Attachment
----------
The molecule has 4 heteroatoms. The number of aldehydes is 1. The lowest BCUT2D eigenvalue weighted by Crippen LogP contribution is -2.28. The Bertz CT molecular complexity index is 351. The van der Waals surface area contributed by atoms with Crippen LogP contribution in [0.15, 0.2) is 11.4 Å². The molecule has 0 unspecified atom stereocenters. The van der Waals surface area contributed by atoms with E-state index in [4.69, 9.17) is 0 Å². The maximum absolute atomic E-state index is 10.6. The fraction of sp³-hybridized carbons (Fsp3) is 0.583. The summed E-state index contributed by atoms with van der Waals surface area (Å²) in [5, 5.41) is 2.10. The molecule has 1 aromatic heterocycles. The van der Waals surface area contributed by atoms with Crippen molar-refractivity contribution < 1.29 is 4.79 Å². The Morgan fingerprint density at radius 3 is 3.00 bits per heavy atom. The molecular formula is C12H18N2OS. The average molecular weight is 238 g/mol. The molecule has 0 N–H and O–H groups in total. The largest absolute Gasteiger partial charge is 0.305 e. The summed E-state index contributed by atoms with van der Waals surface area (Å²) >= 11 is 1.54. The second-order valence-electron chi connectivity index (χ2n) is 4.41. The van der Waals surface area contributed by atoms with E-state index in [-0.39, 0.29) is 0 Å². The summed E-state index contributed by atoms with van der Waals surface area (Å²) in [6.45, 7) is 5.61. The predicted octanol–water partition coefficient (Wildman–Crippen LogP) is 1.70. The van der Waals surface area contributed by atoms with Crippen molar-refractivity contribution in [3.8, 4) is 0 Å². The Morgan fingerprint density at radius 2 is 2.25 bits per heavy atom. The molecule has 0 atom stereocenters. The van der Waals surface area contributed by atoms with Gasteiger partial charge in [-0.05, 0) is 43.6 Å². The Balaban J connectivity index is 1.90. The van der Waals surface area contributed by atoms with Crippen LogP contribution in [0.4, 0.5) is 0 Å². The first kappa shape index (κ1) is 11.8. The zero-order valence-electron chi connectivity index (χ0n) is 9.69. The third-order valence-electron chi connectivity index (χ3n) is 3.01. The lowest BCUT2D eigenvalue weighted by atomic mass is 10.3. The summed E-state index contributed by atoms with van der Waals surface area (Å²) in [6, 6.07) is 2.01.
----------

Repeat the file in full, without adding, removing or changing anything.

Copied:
The molecule has 4 heteroatoms. The number of aldehydes is 1. The lowest BCUT2D eigenvalue weighted by Crippen LogP contribution is -2.28. The Bertz CT molecular complexity index is 351. The van der Waals surface area contributed by atoms with Crippen LogP contribution in [0.15, 0.2) is 11.4 Å². The molecule has 0 unspecified atom stereocenters. The van der Waals surface area contributed by atoms with E-state index in [4.69, 9.17) is 0 Å². The maximum absolute atomic E-state index is 10.6. The fraction of sp³-hybridized carbons (Fsp3) is 0.583. The summed E-state index contributed by atoms with van der Waals surface area (Å²) in [5, 5.41) is 2.10. The molecule has 1 aromatic heterocycles. The van der Waals surface area contributed by atoms with Crippen molar-refractivity contribution < 1.29 is 4.79 Å². The Morgan fingerprint density at radius 3 is 3.00 bits per heavy atom. The molecular formula is C12H18N2OS. The average molecular weight is 238 g/mol. The molecule has 0 N–H and O–H groups in total. The largest absolute Gasteiger partial charge is 0.305 e. The summed E-state index contributed by atoms with van der Waals surface area (Å²) >= 11 is 1.54. The second-order valence-electron chi connectivity index (χ2n) is 4.41. The van der Waals surface area contributed by atoms with E-state index in [-0.39, 0.29) is 0 Å². The summed E-state index contributed by atoms with van der Waals surface area (Å²) in [6.45, 7) is 5.61. The predicted octanol–water partition coefficient (Wildman–Crippen LogP) is 1.70. The van der Waals surface area contributed by atoms with Crippen molar-refractivity contribution in [3.8, 4) is 0 Å². The Morgan fingerprint density at radius 2 is 2.25 bits per heavy atom. The molecule has 0 atom stereocenters. The van der Waals surface area contributed by atoms with Gasteiger partial charge in [-0.05, 0) is 43.6 Å². The Balaban J connectivity index is 1.90. The van der Waals surface area contributed by atoms with Crippen LogP contribution in [0.4, 0.5) is 0 Å². The first kappa shape index (κ1) is 11.8. The zero-order valence-electron chi connectivity index (χ0n) is 9.69. The third-order valence-electron chi connectivity index (χ3n) is 3.01. The lowest BCUT2D eigenvalue weighted by atomic mass is 10.3. The summed E-state index contributed by atoms with van der Waals surface area (Å²) in [6, 6.07) is 2.01.